The Maypole at Mosaic Commons
Jubilee Cohousing
Nubanusit Cohousing
Prairie Hill Cohousing
Rocky Hill Cohousing
Trillium Hollow
Fresno Cohousing
Wolf Creek Lodge
Monterey Cohousing Minneapolis  MN
Hundredfold Farm Orrtanna PA
N St Cohousing Davis CA
Mosaic Commons Cohousing
Jamaica Plains Cohousing
Nevada City Coho baseball

Innovative. Sustainable. Home.

Cohousing communities are intentional, collaborative neighborhoods created with a little ingenuity. They bring together the value of private homes with the benefits of more sustainable living. That means residents actively participate in the design and operation of their neighborhoods, and share common facilities and good connections with neighbors. All in all, they stand as innovative and sustainable answers to today’s environmental and social problems. Welcome home.

The Future of Cohousing: The Next Generation

In 2014, my home community, Pioneer Valley Cohousing in Amherst Massachusetts, celebrated our 20th anniversary. A number of big changes here got me wondering - what comes next for my family, my community, and the national cohousing movement? When it came time to think about a theme for our conference, “the next generation” came to me immediately.

The first generation of cohousing has been a success! Research conducted by Coho/US in 2011 confirmed our anecdotal evidence that cohousing is good for children, parents, singles, seniors, the neighborhoods around them, and the environment. We proved the model works, though we stalled (along with the rest of the housing industry) during the recession. Groups are starting up again, but it is time to think about how to advance the movement within a new context. Demographics are changing rapidly with boomers reaching retirement and young adults less inclined or able to enter the home ownership market – all within an ominous backdrop of climate change and uncertainty.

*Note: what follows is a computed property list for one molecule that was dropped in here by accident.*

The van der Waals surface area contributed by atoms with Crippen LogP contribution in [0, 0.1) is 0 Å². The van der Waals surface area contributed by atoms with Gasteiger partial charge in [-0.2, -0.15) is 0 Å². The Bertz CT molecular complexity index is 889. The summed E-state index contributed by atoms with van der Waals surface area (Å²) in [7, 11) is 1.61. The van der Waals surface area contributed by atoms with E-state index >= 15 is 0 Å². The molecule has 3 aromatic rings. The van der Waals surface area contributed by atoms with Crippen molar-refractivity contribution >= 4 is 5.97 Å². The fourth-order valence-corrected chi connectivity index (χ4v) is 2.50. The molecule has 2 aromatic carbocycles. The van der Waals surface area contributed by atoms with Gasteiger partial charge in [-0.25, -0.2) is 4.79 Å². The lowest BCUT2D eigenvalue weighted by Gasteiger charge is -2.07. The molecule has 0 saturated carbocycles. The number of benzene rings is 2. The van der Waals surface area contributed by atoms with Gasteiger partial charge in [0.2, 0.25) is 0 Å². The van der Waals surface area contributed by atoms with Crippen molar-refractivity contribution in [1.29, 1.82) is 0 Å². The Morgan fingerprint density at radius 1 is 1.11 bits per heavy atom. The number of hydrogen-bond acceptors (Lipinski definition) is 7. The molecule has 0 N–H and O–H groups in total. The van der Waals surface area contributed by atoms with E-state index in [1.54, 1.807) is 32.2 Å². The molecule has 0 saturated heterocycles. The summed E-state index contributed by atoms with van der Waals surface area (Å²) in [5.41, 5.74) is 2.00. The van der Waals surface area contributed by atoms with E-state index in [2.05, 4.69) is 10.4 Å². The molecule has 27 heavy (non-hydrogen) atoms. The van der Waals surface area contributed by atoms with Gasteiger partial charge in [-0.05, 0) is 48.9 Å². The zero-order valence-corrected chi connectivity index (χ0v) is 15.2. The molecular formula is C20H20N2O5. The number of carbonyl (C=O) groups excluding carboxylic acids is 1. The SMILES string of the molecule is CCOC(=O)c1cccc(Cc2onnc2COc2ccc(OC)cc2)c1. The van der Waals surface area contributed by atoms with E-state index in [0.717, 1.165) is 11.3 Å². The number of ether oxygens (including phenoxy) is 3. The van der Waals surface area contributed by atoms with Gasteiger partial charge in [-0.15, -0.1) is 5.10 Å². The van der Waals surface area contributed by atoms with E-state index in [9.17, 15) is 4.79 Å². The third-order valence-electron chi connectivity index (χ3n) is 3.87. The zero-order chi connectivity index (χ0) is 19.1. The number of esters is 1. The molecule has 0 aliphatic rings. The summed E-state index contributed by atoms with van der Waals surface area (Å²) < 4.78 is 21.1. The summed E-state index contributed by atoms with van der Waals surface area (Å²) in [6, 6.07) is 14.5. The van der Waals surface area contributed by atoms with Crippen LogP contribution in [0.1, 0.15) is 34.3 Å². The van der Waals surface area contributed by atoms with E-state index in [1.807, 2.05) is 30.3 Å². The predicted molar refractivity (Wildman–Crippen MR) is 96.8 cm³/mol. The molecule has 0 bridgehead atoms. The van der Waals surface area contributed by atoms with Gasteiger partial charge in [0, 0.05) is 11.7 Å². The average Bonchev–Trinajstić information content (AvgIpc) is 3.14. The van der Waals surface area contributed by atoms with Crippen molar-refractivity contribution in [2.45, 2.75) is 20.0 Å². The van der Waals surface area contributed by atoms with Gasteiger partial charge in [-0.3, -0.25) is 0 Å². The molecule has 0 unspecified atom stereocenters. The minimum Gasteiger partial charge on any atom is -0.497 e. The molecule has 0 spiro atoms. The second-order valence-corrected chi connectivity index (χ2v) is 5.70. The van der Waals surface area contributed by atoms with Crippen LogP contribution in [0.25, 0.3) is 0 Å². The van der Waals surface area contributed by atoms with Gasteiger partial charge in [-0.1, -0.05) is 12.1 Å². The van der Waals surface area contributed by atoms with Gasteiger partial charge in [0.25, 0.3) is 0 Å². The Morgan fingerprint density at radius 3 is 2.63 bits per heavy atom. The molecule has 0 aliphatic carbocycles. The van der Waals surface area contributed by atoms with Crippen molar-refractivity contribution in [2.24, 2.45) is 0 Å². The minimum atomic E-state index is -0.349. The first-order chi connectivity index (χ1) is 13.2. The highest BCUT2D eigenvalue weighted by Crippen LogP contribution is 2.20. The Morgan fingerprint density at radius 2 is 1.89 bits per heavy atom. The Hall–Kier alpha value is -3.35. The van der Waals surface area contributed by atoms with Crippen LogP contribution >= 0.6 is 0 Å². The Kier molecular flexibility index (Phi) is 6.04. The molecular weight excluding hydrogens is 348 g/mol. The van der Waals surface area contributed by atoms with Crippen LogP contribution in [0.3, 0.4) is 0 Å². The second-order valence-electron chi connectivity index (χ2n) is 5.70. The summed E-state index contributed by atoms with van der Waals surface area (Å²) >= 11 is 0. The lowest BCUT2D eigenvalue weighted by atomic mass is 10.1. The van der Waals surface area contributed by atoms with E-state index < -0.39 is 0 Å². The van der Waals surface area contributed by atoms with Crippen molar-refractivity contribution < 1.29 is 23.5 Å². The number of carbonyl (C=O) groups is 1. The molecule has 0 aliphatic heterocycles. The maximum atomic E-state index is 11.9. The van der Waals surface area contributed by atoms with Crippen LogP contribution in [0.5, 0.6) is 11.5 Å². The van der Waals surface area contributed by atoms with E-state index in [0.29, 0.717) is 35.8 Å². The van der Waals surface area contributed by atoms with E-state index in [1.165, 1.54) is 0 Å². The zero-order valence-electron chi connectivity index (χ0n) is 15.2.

Money in Community

With this entry I'm plowing new ground: for the first time, I'm posting an essay written by a guest author. In this case, Beth Raps, who lives in Berkeley Springs, West Virginia where she operates her business, Raising Clarity: to cultivate abundance in noble causes, people, and organizations.
I first met Beth last October in the context of FIC's search for a new Development Director, which she has been helping us think about more clearly.
As both of us have an abiding interest in sustainable economics, we've been in dialog about right relationship to money, and this essay is the fruit of that conversation. I hope you enjoy it half as much as Beth and I did crafting it.